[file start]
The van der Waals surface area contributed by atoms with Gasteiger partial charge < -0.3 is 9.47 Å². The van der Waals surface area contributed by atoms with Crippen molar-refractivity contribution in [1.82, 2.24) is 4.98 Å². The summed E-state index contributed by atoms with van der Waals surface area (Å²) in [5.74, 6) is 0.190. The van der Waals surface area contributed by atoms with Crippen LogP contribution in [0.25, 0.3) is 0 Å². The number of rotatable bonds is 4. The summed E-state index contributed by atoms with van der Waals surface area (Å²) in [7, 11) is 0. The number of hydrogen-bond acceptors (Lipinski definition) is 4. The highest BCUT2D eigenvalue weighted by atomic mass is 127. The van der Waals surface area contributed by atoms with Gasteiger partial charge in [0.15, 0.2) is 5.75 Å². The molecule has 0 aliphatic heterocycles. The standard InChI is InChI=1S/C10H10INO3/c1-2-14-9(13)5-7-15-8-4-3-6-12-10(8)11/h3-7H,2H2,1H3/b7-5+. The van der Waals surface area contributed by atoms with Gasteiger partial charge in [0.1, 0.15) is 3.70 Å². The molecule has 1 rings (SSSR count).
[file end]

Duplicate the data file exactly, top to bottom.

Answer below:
The van der Waals surface area contributed by atoms with Gasteiger partial charge < -0.3 is 9.47 Å². The van der Waals surface area contributed by atoms with Crippen molar-refractivity contribution in [1.82, 2.24) is 4.98 Å². The summed E-state index contributed by atoms with van der Waals surface area (Å²) in [5.74, 6) is 0.190. The van der Waals surface area contributed by atoms with Crippen LogP contribution in [0.25, 0.3) is 0 Å². The number of rotatable bonds is 4. The summed E-state index contributed by atoms with van der Waals surface area (Å²) in [7, 11) is 0. The number of hydrogen-bond acceptors (Lipinski definition) is 4. The highest BCUT2D eigenvalue weighted by atomic mass is 127. The van der Waals surface area contributed by atoms with Gasteiger partial charge in [0.15, 0.2) is 5.75 Å². The molecule has 0 aliphatic heterocycles. The standard InChI is InChI=1S/C10H10INO3/c1-2-14-9(13)5-7-15-8-4-3-6-12-10(8)11/h3-7H,2H2,1H3/b7-5+. The van der Waals surface area contributed by atoms with Gasteiger partial charge in [0.1, 0.15) is 3.70 Å². The molecule has 1 rings (SSSR count).